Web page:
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Fool's Fate by Robin Hobb

Fool's Fate (2003)

by Robin Hobb

Other authors: See the other authors section.

Series: Tawny Man Trilogy (3), Realm of the Elderlings (9)

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3,901371,864 (4.31)90



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English (33)  Italian (2)  Norwegian (1)  Dutch (1)  All languages (37)
Showing 1-5 of 33 (next | show all)
Just finished my audio reread of this book so I can read the final? series.
It was just as good as I remembered and I cried more than once. I'd forgotten a lot though including the fact that what would often be the climax of many series is only half way through and there is a lot more to go. But I loved this book when I first read it and I still love it. It's sad and happy and I remember crying my eyes out the first time when Fitz actually gets his happy ending back with Molly .
This series is one of my favourites of all time. ( )
  infjsarah | Jun 23, 2018 |
Got four stars because I just read all three of this series back to back over 3 months. And I did read them, hardly skipped a word despite them being 700 pages each. Still told entirely from Fitz/Tom's point of view with only hints of the Fool - but enough to satisfy. I may have come across these books at a time when they were what I needed but despite the escapism there is plenty of substance in them and comfort in being certain that she won't let her characters down. Even if she kills a character they will get a good death (if they deserve it) and any suffering will be character building in the long run. Totally unlike life! ( )
  Ma_Washigeri | May 27, 2018 |
This conclusion was everything I wanted it to be; I remember loving it the first time I read it, but not how near-perfect it was.

This book is definitely my favorite of the series. ( )
  UDT | May 1, 2018 |
Beautiful. Sad. Uplifting. Probably the best-written of the Farseer books.

Still miss you, Nighteyes. And now, Heart of the Pack.
( )
1 vote Crontab_e | Sep 19, 2017 |
Another masterpiece from Robin Hobb, although I personally feel this and the Royal Assassin book are somewhat subdued in terms of her brilliance and what I've come to expect of her.

I had several problems with book - first of all, naming the Fool's horse Malta. C'mon, did you happen to run out of names, or did you want us to remember the stubborn Elderling-in-the-making Malta Vestrit when the Fool rode on his horse? Second of all, the killing of Nighteyes, we were given a jump-scare of sorts in the beginning of the book when a fish got stuck in his throat, but never in a million years, I thought he'd get actually killed off. I feel hollow inside. (Okay, this seems to be really well done, in order to affect me so much). Next comes the naming of Prince Dutiful. What's 'dutiful' about someone who runs away from home at the slightest allure of freedom and love? How is he dutiful in any way? I know he's supposed to be a kid, but he acted so insufferably throughout the whole book that I wanted Fitz to almost give up the cause return saying, "The prince is not worth my efforts". That little spoiled brat is the reason Nighteyes is dead. These books won't be the same again without Nighteyes.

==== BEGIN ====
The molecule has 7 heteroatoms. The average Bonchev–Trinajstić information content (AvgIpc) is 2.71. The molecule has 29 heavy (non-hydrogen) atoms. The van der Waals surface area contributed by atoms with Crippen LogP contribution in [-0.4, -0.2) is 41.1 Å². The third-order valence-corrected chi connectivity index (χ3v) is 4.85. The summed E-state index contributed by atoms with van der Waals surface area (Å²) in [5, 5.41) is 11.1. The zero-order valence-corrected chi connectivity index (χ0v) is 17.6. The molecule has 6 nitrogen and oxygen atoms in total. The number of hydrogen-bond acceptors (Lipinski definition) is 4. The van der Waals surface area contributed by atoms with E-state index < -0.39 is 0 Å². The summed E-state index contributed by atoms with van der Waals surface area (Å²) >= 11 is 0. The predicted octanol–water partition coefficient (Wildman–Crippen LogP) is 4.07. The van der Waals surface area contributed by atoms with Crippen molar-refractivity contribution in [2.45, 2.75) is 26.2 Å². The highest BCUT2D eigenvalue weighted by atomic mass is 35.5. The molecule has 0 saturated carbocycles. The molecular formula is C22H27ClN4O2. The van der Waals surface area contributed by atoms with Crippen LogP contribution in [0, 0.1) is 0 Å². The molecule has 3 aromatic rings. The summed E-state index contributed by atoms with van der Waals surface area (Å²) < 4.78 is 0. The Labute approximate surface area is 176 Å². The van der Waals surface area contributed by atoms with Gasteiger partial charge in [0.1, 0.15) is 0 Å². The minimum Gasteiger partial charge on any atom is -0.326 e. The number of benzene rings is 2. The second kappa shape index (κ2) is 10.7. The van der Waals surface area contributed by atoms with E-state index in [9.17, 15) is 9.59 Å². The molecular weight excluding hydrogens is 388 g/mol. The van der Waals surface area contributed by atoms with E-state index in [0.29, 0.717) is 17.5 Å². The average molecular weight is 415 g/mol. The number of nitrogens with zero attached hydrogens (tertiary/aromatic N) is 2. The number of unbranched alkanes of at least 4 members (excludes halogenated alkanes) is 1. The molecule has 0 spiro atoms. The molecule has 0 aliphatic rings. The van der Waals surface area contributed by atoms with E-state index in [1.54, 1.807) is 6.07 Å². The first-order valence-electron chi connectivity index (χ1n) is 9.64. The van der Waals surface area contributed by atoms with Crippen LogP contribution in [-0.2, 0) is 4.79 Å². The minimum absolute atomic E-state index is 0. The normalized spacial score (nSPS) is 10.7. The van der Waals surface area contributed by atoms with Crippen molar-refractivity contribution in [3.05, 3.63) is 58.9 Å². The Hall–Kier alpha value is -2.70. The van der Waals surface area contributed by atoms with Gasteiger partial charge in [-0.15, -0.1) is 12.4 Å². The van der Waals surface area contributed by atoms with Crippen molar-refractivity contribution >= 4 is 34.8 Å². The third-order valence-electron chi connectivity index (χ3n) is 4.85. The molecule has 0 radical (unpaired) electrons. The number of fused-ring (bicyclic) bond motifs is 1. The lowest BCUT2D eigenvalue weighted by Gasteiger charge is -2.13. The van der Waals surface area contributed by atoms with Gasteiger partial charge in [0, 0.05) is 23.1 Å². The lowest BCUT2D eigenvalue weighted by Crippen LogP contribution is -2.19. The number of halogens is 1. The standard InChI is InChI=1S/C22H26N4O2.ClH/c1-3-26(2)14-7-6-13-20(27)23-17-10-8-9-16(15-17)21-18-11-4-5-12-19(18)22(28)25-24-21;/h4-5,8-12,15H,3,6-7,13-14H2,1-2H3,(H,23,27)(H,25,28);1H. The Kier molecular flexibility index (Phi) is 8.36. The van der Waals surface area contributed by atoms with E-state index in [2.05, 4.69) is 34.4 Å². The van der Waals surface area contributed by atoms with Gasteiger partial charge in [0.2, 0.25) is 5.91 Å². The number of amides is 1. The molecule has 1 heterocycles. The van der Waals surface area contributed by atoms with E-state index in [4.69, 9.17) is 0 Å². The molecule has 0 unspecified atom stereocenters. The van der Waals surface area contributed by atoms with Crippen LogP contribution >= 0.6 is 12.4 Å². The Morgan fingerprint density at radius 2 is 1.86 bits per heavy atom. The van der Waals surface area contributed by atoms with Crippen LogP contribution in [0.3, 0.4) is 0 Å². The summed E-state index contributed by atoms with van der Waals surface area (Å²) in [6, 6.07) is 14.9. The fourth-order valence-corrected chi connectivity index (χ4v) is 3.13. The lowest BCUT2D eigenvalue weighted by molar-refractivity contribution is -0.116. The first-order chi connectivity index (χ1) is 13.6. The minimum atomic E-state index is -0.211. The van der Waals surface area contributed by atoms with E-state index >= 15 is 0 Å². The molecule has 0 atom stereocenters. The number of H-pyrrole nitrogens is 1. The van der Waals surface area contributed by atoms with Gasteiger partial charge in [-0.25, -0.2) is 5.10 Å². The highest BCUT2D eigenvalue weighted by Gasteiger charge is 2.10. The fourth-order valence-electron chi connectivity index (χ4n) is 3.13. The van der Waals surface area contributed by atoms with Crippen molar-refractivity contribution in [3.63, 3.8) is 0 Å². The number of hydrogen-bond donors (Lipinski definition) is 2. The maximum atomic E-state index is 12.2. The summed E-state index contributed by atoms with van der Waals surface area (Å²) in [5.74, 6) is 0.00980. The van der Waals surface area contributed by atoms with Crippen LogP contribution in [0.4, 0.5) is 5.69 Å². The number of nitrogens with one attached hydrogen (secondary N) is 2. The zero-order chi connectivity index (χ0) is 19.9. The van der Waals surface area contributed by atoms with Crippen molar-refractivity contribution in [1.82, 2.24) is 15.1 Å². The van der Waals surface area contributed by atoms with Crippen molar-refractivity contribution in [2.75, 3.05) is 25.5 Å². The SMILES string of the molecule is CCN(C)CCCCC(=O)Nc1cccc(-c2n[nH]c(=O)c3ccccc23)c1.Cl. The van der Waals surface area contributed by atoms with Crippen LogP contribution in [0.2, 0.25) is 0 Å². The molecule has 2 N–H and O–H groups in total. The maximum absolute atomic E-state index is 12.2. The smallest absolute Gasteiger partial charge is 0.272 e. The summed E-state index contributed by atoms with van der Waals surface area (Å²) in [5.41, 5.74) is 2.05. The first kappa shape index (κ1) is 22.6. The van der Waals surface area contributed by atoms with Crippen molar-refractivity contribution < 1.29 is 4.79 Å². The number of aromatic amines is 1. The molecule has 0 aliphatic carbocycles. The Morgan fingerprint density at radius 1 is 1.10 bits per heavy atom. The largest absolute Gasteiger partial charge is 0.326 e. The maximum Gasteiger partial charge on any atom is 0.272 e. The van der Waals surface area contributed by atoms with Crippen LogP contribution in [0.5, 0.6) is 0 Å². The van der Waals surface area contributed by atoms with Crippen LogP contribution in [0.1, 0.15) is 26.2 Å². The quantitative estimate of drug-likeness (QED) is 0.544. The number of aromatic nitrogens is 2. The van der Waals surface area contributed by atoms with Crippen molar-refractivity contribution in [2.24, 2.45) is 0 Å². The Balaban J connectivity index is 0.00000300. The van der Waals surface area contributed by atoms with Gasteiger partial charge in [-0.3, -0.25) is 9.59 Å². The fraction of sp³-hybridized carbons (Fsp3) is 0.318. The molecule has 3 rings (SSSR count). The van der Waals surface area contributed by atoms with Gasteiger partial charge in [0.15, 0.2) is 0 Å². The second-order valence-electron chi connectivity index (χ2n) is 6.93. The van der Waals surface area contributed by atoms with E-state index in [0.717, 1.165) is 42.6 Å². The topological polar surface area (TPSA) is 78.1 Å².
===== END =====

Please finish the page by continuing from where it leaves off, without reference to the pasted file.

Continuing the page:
Despite all my complaints, it's a great book, and you really don't have to read the Liveship Traders trilogy to read this. The only things from it are the talks of the rise of dragons and serpents and a brief excursion to the Others' island, which aren't major plot points any way.
( )
  Crontab_e | Sep 19, 2017 |
Showing 1-5 of 33 (next | show all)
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» Add other authors (7 possible)

Author nameRoleType of authorWork?Status
Robin Hobbprimary authorall editionscalculated
Howe, JohnCover artistsecondary authorsome editionsconfirmed
Jewell, LaurieDesignersecondary authorsome editionsconfirmed
Santikko, SauliTranslatorsecondary authorsome editionsconfirmed
Youll, StephenCover artistsecondary authorsome editionsconfirmed
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To Pi.
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The White Prophet's premise seems simple.
-- Prologue
Sometimes it seems unfair that events so old can reach forward through the years, sinking claws into one's life and twisting all that follows it.
-- Chapter One
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Amazon.com Amazon.com Review (ISBN 0553582461, Mass Market Paperback)

Fool's Fate is the third book of Robin Hobb's Tawny Man trilogy, and the ninth and concluding volume of the Fitzchivalry Farseer saga, one of the best high-fantasy series of the turn of the millennium. Fitz is the bastard son of the royal family of the Six Duchies, which he serves as assassin, guardsman, and Skill-magician. Fitz also serves the White Prophet as "Catalyst," the unique person who may enable the White Prophet to change human destiny for the better. In Fool's Fate, Fitz must accompany his kinsman, Prince Dutiful Farseer, to a distant northern island, where the prince must slay the world's last male dragon to win the hand of the Out Islands princess Elliania, the woman he loves. However, not even Elliania wants the dragon dead; why, then, does she require Dutiful to kill Icefyre? Are darker forces manipulating Elliania? Even worse, if Icefyre dies, the White Prophet foresees not only his own death, but a grim future for humankind. The prophet's only hope of changing the future is his Catalyst. --Cynthia Ward

(retrieved from Amazon Thu, 12 Mar 2015 18:23:38 -0400)

(see all 4 descriptions)

On a mission to the Outislands to destroy the dragon Icefyre, who has been frozen in a glacier for millennia, Prince Dutiful and his Skillmaster FitzChivalry match wits with the Fool, an enemy determined to free the dragon.

» see all 6 descriptions

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